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GDP and BOJ: All eyes on Japan this week

Pedestrians walk past a sign with Japanese characters that reads 'What to buy? What to eat? What to see?' in the Shimokitazawa district of Tokyo.
Noriko Hayashi | Bloomberg via Getty Images
Pedestrians walk past a sign with Japanese characters that reads 'What to buy? What to eat? What to see?' in the Shimokitazawa district of Tokyo.

A flurry of economic data, alongside a central bank decision in Japan, will likely hog the spotlight in Asia this week.

Japan: GDP and BOJ

Japan will release its first-quarter gross domestic product (GDP) on Wednesday, which is expected to show the world's third largest economy on a steady recovery from recession after last year's sales tax hike.

The economy likely grew 1.5 percent over the January-March period, according to a Reuters poll of 22 economists, matching the rate of growth in the preceding quarter. That would translate into a quarterly growth of 0.4 percent, same as the October-December quarter, as exports and business investments improve.

"The economy is growing steadily on the back of exports and industrial production, which are benefiting from the cheaper yen and increased demand for new tech gadgets. However, private consumption stagnated due to a lack of wage growth and inflation erodes households' purchasing power. The swing variable will be investment, though on balance, it looks weak," a note from Moody's Analytics said.

March machinery orders released Monday rose 2.9 percent on year, rebounding from a 0.4 percent slip in February, and better than the 1.8 percent forecast by a Reuters poll.

Meanwhile, the Bank of Japan (BOJ) is expected to maintain its expansionary monetary stance at the conclusion of its two-day meeting on Friday. The BOJ kept policy steady last month, but cut its forecasts for economic growth and inflation in its outlook statement.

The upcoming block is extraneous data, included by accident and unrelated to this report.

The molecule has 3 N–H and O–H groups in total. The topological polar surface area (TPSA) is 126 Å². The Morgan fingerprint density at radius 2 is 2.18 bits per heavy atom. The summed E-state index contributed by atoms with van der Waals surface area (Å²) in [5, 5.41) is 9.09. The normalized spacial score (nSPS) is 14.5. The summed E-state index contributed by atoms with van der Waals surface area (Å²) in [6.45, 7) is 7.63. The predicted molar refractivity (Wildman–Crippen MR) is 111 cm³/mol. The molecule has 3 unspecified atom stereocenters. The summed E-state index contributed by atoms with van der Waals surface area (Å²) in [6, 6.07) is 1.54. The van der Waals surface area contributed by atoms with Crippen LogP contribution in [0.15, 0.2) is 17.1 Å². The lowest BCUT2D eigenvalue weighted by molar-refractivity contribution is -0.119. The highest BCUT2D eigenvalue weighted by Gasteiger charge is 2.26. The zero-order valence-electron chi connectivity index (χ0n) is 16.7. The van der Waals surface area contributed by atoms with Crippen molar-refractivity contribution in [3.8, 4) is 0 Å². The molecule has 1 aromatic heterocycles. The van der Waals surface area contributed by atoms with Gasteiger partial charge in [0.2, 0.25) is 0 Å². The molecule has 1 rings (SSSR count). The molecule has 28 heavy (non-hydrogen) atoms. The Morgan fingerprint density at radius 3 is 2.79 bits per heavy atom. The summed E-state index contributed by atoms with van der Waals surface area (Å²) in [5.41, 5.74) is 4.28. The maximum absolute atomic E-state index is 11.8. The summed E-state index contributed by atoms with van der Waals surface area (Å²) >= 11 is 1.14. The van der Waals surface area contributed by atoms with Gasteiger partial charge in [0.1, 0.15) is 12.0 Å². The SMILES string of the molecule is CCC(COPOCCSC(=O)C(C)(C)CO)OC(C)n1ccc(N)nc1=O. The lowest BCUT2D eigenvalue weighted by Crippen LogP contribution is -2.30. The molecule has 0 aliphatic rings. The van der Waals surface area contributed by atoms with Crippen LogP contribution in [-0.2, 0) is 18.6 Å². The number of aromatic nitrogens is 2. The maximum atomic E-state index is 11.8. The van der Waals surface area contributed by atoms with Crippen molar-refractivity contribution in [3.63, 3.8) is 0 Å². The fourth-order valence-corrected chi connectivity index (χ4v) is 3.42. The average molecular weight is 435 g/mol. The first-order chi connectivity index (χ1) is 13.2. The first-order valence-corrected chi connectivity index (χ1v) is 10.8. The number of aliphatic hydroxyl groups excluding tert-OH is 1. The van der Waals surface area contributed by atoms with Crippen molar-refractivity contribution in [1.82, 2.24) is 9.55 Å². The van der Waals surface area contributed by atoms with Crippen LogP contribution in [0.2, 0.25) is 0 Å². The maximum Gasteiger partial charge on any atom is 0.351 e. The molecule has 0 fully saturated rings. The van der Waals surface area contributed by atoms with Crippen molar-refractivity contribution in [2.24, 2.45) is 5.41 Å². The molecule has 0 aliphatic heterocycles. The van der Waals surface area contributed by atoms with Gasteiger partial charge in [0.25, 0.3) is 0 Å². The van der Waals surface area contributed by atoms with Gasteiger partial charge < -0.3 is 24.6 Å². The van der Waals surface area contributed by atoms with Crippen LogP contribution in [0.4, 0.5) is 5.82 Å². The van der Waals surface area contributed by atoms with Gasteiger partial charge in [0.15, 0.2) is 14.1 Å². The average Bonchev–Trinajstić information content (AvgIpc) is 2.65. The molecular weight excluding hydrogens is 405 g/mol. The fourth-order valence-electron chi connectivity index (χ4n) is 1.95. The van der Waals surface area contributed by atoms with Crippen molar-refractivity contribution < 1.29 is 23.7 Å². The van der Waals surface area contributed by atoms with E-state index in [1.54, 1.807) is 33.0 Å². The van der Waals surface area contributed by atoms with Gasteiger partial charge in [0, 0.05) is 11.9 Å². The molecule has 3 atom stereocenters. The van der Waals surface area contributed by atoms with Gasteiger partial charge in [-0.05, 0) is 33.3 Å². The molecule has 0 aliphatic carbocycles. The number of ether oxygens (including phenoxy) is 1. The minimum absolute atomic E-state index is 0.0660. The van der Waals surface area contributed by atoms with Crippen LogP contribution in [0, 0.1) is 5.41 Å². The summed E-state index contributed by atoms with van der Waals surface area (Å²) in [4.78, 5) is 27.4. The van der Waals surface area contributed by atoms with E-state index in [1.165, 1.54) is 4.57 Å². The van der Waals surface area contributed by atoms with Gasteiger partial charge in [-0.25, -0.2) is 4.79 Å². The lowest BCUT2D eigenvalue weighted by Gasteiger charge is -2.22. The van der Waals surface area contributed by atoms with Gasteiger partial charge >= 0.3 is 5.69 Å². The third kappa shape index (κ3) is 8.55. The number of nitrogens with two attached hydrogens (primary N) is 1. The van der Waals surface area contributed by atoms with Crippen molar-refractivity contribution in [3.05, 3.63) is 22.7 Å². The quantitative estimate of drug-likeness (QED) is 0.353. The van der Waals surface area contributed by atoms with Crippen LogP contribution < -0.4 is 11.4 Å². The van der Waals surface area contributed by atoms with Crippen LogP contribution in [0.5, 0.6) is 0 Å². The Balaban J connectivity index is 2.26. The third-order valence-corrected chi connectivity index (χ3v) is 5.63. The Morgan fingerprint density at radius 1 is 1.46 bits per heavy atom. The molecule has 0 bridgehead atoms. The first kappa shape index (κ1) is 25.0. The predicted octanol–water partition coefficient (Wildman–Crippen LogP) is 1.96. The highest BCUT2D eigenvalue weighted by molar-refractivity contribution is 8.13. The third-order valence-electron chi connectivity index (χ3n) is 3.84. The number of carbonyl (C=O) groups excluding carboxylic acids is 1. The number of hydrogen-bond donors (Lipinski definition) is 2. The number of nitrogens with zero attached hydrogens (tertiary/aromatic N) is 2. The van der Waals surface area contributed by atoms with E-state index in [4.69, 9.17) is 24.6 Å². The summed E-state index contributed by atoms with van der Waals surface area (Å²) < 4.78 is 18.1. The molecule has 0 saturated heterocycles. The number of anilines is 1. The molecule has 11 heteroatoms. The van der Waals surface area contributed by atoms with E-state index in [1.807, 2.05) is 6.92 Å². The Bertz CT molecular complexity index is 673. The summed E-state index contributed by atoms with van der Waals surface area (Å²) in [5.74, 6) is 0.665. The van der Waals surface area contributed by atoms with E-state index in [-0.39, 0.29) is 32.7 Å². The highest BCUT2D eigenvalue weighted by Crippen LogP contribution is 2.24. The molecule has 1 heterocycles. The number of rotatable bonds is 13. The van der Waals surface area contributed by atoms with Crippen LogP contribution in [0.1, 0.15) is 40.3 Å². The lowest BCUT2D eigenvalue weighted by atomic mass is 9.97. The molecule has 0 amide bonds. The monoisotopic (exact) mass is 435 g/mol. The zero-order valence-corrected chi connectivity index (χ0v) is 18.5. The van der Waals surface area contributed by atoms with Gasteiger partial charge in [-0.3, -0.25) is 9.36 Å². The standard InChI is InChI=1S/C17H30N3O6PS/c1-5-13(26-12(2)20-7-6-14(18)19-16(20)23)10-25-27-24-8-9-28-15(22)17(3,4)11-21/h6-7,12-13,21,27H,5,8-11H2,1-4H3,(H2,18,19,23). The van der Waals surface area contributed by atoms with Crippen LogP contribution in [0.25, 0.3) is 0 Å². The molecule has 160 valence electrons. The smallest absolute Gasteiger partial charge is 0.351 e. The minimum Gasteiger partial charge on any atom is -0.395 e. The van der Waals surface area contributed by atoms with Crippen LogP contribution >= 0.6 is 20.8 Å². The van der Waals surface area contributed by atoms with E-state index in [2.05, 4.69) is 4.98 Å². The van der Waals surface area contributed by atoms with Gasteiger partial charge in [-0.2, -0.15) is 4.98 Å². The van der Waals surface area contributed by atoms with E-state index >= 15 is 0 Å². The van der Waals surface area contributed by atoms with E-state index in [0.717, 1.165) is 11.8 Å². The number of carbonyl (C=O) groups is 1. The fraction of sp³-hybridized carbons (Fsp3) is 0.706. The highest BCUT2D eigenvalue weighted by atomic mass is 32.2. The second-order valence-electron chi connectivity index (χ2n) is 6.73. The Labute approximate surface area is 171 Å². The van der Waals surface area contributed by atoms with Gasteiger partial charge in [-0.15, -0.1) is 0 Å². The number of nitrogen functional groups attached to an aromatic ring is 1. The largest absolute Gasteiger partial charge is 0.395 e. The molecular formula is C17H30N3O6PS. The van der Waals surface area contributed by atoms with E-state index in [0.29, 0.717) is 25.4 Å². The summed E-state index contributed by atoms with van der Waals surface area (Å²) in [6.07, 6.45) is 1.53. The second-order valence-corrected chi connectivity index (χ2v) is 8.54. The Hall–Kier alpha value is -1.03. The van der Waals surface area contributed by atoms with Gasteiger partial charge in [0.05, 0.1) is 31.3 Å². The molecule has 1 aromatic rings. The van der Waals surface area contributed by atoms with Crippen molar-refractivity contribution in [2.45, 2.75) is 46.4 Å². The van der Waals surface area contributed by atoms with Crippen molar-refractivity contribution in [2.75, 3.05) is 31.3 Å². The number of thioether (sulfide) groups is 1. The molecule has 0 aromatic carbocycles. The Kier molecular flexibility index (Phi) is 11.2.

In a seminar last Friday, Governor Haruhiko Kuroda maintained his upbeat view on inflation and said he did not see any immediate need for further monetary easing. However, not all analysts agree with the governor's confident outlook.

"We will see more stimulus from the BOJ. Without meaning to insult Mr. Kuroda, his public speeches are usually much more upbeat than what the BOJ usually ends up doing," Michael Every, head of financial markets research for Asia-Pacific at Rabobank, told CNBC.

Read MoreIs Japan about to lose its cool?

Rest of Asia

China released its April house price index on Monday which showed prices falling 6.1 percent from the year-ago period, unchanged from March.

Also due on Monday, is Thailand's first quarter GDP figures. The economy is likely to have 3.3 percent on-year, according to economists from Bank of America Merrill Lynch, up from 2.6 percent in the previous quarter. However, on a quarter-on-quarter basis, GDP may contract 0.6 percent as exports and domestic consumption remained weak, while falling commodity prices exacerbated those woes.

Meanwhile, Bank Indonesia (BI) is expected to keep interest rates steady when it meets on Tuesday, amid accelerating inflation and volatility in financial markets.

The central bank is more likely to ease monetary policy in the third quarter, after the Federal Reserve offers more clarity on when interest rate hikes may occur and as negative seasonal factors on the current account subside, ANZ analysts wrote in a report. From July to September, Indonesia usually sees a widening in current account deficit due to the holy fasting month of Ramadan and Idul Fitri celebrations as Indonesians splurge on food and other consumer products.

Also on this week's calendar are Hong Kong's April consumer prices and revised first-quarter GDP from Taiwan.